(Yicai Global) Jan. 13 -- China’s consumption is expected to increase 10 percent this year as the home appliances, sports and healthcare sectors rebound in the first half after suffering at the hands of the coronavirus pandemic last year, according to the China consumer department head at Swiss investment bank UBS.
High-end liquor and luxury goods consumption will also continue to grow at a high rate, Christine Peng said in an interview with the media today on the sidelines of the UBS annual conference in Shanghai.
Home appliance makers’ revenues fell about 25 percent in the first six months of 2020, but sales and prices rose in the second half, Peng said, adding that Chinese manufacturers have the advantage of leading the world in product innovation, supply chain efficiency and omni-channel operations. Exports accounted for more than half of the industry’s total sales in November.
Many housing builds finished in the second half of 2019, and many appliances more than 10 years old need replacing, so sales of air conditioners and kitchen extractor fans will increase the fastest among electrical appliances, while smaller items face greater competitive pressure.
The sportswear sector has rebounded quickly after the pandemic. Consumer demand for sports and fitness is expected to climb 21 percent this year, the fastest of all industries, according to a survey by UBS Evidence Lab. A colder winter and a late Spring Festival, starting on Feb. 12, will extend winter sales, Peng said. The Beijing Winter Olympic Games and the Hangzhou Asian Games next year will boost the development of the sector, she added.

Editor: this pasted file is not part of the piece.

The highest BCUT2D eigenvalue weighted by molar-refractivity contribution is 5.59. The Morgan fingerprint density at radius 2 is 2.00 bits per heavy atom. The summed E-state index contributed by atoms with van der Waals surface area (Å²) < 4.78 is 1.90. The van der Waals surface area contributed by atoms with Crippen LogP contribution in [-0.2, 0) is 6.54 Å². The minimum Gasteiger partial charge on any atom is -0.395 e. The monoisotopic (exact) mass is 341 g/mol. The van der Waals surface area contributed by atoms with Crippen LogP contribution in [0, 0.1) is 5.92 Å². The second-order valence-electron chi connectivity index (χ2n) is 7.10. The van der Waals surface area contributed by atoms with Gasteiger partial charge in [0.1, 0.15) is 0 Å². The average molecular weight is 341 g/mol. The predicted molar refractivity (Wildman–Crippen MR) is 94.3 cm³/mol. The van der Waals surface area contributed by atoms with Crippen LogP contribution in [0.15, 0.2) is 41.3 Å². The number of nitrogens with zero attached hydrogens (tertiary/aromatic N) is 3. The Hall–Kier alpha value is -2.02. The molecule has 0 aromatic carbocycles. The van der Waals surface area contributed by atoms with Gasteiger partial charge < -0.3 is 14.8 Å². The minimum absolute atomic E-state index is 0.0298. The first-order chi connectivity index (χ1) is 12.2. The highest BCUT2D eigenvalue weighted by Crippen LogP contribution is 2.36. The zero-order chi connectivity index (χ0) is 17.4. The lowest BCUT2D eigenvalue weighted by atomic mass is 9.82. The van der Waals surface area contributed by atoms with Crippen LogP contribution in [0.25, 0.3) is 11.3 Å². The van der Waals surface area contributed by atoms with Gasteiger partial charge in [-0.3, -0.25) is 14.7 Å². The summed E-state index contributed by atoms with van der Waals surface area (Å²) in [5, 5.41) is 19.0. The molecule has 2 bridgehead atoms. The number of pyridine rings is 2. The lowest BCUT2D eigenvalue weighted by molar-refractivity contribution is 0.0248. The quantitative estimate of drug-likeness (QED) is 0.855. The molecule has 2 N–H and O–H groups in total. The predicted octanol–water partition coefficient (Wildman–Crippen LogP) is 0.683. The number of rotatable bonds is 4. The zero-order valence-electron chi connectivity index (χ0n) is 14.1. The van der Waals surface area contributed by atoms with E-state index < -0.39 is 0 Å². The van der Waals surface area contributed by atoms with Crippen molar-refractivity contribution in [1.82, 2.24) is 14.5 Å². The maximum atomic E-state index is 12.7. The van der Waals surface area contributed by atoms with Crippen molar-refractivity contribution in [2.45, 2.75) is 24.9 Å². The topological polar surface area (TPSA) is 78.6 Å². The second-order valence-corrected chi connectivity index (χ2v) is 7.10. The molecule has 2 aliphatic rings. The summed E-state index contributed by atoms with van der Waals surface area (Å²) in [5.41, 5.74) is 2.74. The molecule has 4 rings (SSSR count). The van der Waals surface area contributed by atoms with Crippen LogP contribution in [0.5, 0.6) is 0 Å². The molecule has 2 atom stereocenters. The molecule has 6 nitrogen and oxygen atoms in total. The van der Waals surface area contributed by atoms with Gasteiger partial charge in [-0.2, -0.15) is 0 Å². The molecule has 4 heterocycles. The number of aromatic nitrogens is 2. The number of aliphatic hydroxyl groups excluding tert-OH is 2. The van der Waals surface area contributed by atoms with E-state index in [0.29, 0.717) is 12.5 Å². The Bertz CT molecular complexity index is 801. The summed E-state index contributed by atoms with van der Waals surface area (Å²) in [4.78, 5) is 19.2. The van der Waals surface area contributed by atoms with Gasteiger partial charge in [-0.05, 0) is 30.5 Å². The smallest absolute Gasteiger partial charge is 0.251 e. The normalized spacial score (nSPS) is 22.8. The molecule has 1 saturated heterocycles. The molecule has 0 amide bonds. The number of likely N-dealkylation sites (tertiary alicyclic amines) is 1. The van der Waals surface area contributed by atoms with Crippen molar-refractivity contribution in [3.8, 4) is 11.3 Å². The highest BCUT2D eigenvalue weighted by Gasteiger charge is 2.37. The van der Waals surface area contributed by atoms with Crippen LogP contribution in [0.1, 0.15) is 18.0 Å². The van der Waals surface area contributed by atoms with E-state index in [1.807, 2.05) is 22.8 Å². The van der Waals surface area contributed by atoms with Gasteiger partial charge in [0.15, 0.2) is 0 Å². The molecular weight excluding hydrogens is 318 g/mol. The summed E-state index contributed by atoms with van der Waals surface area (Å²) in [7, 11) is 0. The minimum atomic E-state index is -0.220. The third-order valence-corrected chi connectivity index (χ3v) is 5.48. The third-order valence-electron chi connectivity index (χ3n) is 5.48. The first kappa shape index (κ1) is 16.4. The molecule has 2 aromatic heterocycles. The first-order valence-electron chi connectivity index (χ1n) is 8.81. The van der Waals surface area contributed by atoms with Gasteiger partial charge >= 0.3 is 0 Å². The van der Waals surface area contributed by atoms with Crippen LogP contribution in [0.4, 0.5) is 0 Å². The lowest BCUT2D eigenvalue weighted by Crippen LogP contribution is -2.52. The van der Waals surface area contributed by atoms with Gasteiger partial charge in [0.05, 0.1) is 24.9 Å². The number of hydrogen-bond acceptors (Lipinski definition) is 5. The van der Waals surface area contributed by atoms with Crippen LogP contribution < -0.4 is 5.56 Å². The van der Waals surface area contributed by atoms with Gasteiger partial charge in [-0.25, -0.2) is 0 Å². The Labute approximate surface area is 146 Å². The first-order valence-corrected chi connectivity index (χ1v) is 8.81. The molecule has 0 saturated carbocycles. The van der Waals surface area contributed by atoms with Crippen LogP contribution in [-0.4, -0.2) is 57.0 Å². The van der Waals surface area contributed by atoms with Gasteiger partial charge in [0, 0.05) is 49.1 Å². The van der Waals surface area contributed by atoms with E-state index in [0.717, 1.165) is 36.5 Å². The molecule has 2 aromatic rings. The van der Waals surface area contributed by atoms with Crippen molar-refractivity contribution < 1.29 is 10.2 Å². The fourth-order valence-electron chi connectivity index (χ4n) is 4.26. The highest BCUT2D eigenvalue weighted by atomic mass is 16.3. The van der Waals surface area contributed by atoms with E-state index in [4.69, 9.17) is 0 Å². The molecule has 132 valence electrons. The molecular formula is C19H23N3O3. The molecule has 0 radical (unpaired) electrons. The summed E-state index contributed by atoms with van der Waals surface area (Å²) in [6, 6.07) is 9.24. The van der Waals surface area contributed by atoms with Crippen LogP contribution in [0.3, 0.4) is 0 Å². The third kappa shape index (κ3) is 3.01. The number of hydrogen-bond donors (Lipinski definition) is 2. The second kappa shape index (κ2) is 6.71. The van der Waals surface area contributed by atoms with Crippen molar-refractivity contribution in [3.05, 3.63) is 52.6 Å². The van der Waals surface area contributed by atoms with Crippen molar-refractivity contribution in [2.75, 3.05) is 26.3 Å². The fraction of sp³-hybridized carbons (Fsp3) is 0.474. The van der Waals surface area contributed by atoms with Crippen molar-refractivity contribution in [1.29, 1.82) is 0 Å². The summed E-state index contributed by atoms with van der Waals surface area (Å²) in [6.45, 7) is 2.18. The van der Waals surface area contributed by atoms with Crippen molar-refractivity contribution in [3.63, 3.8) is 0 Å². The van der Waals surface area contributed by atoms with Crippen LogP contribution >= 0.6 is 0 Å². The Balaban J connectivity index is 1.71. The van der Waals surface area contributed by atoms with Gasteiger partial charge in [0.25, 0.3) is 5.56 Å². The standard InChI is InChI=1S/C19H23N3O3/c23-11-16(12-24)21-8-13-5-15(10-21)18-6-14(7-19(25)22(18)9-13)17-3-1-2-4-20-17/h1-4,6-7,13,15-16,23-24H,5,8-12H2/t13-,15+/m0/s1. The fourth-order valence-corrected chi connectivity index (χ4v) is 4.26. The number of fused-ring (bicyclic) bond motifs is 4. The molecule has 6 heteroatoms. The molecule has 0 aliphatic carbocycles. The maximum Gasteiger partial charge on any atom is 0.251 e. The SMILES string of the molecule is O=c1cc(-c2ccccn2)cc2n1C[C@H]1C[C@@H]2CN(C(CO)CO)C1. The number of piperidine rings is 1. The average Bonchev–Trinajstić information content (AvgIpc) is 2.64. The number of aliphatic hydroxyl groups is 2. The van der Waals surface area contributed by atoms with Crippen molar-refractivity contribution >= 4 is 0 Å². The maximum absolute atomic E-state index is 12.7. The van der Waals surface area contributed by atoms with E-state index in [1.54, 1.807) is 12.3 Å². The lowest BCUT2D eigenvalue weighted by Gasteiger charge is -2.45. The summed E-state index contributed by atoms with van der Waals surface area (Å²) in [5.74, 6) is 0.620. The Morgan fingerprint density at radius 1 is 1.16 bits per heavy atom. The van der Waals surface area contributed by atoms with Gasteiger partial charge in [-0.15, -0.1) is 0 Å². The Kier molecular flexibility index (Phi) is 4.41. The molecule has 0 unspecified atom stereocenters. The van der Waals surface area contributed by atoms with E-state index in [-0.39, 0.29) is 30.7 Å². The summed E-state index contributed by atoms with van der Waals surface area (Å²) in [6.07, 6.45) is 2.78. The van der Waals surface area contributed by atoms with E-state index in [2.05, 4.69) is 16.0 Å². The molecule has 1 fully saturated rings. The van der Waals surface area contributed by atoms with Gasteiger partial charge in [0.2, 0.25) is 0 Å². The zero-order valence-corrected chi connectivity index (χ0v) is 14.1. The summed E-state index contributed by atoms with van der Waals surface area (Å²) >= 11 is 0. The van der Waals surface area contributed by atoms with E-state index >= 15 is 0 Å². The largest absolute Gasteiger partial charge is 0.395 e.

The high-end liquor sector has prospered amid the pandemic. The top six baijiu distillers reported higher profit growth than the industry average in the first three quarters of last year. As high-end liquor makes up less than 2 percent of all baijiu consumed, the market has a considerable room for growth, and the average price of liquor is rising, Peng said.
The expansion of duty-free shopping in China’s southern Hainan province has freed up spending power and prompted Chinese to buy foreign luxury goods at home, Chen Xin, a leisure industry analyst, told the media at the same conference today.
The Chinese government hiked the duty-free shopping limit for Hainan on June 30, increasing the annual quota for travelers to the province to CNY100,000 (USD15,430) from CNY30,000 (USD4,630). The new policy also increased the number of duty-free categories from 38 to 45, adding added natural honey, tea, tablets, electronic consumer products, mobile phones, game consoles and alcohol.
Total sales at Hainan’s four offshore duty-free stores was CNY32.22 billion (USD5 billion) last year, a 128 percent increase on 2019, according to official data. The number of shoppers rose 30 percent to 5.2 million, and the number of products bought jumped 69 percent to about 30.9 million.
The Chinese mainland’s luxury market is expected to grow 48 percent to CNY346 billion this year, per data from the US consulting firm Bain & Company. Domestic consumption accounted for 70 percent to 75 percent of global luxury spending by Chinese consumers last year, a record high.
Editor: Peter Thomas